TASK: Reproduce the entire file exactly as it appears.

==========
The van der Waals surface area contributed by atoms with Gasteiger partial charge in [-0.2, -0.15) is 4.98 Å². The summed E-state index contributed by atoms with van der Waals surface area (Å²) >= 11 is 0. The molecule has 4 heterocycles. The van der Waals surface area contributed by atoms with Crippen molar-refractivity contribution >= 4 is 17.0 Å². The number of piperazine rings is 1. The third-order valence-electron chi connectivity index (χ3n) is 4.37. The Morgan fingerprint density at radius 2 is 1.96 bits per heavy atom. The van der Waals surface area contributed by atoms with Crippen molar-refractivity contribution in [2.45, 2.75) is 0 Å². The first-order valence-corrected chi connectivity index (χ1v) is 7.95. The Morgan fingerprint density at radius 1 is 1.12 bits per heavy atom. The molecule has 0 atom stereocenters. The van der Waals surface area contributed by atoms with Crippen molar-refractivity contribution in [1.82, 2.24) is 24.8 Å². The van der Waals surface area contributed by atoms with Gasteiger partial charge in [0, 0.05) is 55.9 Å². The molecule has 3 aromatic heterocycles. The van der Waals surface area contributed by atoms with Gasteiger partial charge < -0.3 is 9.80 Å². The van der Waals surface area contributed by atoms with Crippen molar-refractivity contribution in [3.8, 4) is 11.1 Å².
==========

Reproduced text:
The van der Waals surface area contributed by atoms with Gasteiger partial charge in [-0.2, -0.15) is 4.98 Å². The summed E-state index contributed by atoms with van der Waals surface area (Å²) >= 11 is 0. The molecule has 4 heterocycles. The van der Waals surface area contributed by atoms with Crippen molar-refractivity contribution >= 4 is 17.0 Å². The number of piperazine rings is 1. The third-order valence-electron chi connectivity index (χ3n) is 4.37. The Morgan fingerprint density at radius 2 is 1.96 bits per heavy atom. The van der Waals surface area contributed by atoms with Crippen molar-refractivity contribution in [2.45, 2.75) is 0 Å². The first-order valence-corrected chi connectivity index (χ1v) is 7.95. The Morgan fingerprint density at radius 1 is 1.12 bits per heavy atom. The molecule has 0 atom stereocenters. The van der Waals surface area contributed by atoms with Crippen molar-refractivity contribution in [1.82, 2.24) is 24.8 Å². The van der Waals surface area contributed by atoms with Gasteiger partial charge in [0, 0.05) is 55.9 Å². The molecule has 3 aromatic heterocycles. The van der Waals surface area contributed by atoms with Gasteiger partial charge < -0.3 is 9.80 Å². The van der Waals surface area contributed by atoms with Crippen molar-refractivity contribution in [3.8, 4) is 11.1 Å².